Australians nervous about what their credit report would reveal

Wednesday 12 March 2014

Article by Mozo

Comprehensive credit reporting comes in effect today as part of changes to the Privacy Amendment Act, which means that for the first time banks and other credit providers will be able to view positive as well as negative data when making a decision to grant credit.

Australians nervous about what their credit report would reveal

According to research by information services company Experian, 74 per cent of Australians are unaware of the new legislation and that 85 per cent of Australians have never accessed their credit profile before.

The extra data collected on your credit report will now include: account opening and closing dates, account type (credit card, mortgage, etc), credit limit and 24 month repayment history.

Experian's Managing Director of Credit Services Andy Sheehan said that credit reports are not yet a strong part of Australian culture but that the changes are good news for Australian consumers.

"It means that for the first time, their good behaviour on their financial accounts - such as making on-time payments of mobile and credit cards bills - can be recognised and taken into account when a lender is considering their application for credit," he said.

But this also means that if you forget to pay your bill this will also be recorded, so paying your bills on time is now more important than ever.

Of the 15 percent of Australians who had accessed their credit profile in the past two years, 42 percent said they were nervous about what it might show.

"Consumers should remember, one free report a year could save them months of credit grief," said Sheehan.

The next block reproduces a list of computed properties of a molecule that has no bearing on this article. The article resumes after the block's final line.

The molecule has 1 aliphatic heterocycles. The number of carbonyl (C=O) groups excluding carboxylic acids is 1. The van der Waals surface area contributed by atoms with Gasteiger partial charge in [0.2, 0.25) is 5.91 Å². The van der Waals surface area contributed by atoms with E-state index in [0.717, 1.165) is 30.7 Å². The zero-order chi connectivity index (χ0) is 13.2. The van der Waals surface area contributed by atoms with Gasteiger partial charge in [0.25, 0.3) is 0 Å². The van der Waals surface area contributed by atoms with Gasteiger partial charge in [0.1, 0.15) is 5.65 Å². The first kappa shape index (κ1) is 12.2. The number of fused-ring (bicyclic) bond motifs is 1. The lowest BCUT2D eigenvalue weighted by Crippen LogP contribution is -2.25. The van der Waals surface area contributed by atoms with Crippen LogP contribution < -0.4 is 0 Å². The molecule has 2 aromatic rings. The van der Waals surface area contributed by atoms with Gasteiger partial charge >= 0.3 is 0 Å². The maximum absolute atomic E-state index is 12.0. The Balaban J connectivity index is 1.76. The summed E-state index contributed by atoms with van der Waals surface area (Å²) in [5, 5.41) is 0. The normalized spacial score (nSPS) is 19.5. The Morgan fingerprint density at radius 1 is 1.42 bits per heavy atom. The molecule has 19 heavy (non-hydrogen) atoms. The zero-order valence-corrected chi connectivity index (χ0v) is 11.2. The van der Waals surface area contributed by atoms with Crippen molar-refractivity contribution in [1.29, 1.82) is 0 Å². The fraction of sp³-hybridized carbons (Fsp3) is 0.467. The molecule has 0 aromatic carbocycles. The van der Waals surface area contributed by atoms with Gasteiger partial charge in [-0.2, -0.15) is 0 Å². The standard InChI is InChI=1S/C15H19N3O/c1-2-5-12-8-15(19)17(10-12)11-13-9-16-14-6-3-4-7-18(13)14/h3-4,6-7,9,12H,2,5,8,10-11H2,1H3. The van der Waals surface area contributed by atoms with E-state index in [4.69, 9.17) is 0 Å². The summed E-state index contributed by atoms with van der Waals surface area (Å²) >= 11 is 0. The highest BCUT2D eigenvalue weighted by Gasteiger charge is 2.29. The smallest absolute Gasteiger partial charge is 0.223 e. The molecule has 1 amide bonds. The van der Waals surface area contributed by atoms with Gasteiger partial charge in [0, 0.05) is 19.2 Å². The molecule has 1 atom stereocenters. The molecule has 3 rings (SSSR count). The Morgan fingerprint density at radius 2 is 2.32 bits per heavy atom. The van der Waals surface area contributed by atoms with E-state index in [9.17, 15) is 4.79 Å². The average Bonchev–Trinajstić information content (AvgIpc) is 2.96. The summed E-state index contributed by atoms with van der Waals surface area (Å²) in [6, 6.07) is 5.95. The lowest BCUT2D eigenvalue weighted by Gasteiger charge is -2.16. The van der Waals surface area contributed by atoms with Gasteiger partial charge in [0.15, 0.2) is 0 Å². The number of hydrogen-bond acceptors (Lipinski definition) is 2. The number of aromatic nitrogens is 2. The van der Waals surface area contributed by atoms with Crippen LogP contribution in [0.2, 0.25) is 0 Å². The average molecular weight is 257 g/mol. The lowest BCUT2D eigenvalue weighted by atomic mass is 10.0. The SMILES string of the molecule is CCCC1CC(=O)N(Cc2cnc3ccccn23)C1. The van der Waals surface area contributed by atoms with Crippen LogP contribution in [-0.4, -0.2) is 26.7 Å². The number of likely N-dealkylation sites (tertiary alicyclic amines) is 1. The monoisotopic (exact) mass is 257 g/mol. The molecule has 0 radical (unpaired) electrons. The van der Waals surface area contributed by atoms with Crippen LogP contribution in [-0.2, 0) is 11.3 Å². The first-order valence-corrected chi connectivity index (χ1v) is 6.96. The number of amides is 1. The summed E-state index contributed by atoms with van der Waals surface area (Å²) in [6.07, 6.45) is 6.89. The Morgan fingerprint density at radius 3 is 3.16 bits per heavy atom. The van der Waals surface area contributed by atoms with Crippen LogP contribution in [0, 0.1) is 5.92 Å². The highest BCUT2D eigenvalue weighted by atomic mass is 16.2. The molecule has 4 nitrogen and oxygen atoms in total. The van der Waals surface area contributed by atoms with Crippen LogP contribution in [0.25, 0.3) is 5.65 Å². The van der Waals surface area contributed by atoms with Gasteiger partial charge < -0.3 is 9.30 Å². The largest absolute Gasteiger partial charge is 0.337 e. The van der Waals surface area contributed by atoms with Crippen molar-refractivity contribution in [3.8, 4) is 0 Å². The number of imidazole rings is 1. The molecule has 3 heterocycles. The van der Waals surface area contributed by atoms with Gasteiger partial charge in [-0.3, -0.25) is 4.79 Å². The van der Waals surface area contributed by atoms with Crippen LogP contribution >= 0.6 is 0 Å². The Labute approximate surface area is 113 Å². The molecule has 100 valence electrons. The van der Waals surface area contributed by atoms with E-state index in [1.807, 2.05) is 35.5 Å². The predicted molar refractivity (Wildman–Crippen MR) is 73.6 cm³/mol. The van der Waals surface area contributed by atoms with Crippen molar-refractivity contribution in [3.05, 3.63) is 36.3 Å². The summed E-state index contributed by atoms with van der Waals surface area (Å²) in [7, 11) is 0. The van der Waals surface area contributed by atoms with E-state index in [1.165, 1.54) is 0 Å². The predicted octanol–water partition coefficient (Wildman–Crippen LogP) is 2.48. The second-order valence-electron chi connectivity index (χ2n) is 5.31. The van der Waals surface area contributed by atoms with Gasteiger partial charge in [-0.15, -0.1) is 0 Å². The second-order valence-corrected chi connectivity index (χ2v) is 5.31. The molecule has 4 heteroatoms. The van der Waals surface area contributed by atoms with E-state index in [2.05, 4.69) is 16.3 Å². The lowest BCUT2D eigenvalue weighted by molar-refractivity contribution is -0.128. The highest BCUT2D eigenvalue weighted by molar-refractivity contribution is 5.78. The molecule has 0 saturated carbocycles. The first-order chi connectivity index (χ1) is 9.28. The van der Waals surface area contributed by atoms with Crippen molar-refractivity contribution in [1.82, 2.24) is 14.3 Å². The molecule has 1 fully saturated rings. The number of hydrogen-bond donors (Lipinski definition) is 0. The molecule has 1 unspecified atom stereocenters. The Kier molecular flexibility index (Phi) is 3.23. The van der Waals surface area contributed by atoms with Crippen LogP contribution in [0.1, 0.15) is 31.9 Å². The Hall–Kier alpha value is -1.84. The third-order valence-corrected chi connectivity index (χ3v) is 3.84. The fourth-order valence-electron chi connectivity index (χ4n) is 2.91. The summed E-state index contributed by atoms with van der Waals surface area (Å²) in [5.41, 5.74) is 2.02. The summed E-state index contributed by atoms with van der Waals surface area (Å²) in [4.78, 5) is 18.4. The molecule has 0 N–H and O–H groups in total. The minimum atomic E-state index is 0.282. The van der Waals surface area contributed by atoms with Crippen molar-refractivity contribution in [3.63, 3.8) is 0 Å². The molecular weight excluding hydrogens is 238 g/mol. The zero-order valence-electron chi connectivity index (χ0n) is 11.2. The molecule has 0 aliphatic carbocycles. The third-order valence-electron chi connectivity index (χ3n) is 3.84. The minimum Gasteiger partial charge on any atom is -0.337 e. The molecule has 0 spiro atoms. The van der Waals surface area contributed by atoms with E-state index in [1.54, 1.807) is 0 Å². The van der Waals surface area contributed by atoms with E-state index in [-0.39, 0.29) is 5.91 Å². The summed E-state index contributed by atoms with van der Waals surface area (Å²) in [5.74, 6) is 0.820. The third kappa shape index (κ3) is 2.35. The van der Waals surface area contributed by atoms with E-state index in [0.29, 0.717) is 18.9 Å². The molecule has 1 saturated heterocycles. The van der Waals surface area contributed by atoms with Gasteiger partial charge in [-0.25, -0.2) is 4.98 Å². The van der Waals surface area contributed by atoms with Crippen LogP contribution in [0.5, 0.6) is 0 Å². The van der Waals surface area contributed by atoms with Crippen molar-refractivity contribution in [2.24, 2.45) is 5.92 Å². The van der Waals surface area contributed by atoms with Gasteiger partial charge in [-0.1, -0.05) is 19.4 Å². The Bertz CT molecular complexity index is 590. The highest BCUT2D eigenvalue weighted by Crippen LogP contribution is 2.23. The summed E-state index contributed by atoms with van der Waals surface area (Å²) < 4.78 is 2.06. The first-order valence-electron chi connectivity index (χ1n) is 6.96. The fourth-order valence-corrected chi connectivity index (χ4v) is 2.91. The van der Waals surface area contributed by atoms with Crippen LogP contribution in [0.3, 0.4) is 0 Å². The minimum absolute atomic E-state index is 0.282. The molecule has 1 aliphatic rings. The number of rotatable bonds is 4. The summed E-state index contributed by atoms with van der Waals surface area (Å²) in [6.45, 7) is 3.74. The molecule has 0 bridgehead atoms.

Here are Mozo's top 5 tips for maintaining a top credit report:

1. Automate your bill payments. Either get your provider to direct debit your account on the due date or as soon as you get your bill, schedule a payment via online banking for the due date.

2. Keep credit card balances low. Credit providers now have the ability to check credit card limits and repayments history to see how well you manage your debt. It is a good rule of thumb to keep your balances within 30% of your credit limit.

3. Close unused accounts. All opened accounts are considered to be potential debt so if you have a card in your wallet you no longer use, close it.

4. Shop around for the best deal before applying.
Each time you make a new credit enquiry it will be noted in your credit report. While this in itself isn't enough to stop you from getting approved for new credit, it is better to do your shopping around before making applications so that your credit report remains as clean as possible.

5. Watch your credit report. It is a good idea to get a copy of your credit report to make sure all of the information collected on your file is correct. Be on the lookout for outdated information, unfamiliar enquiries and any billing or payment issues that have been rectified but not cleared up on your file.

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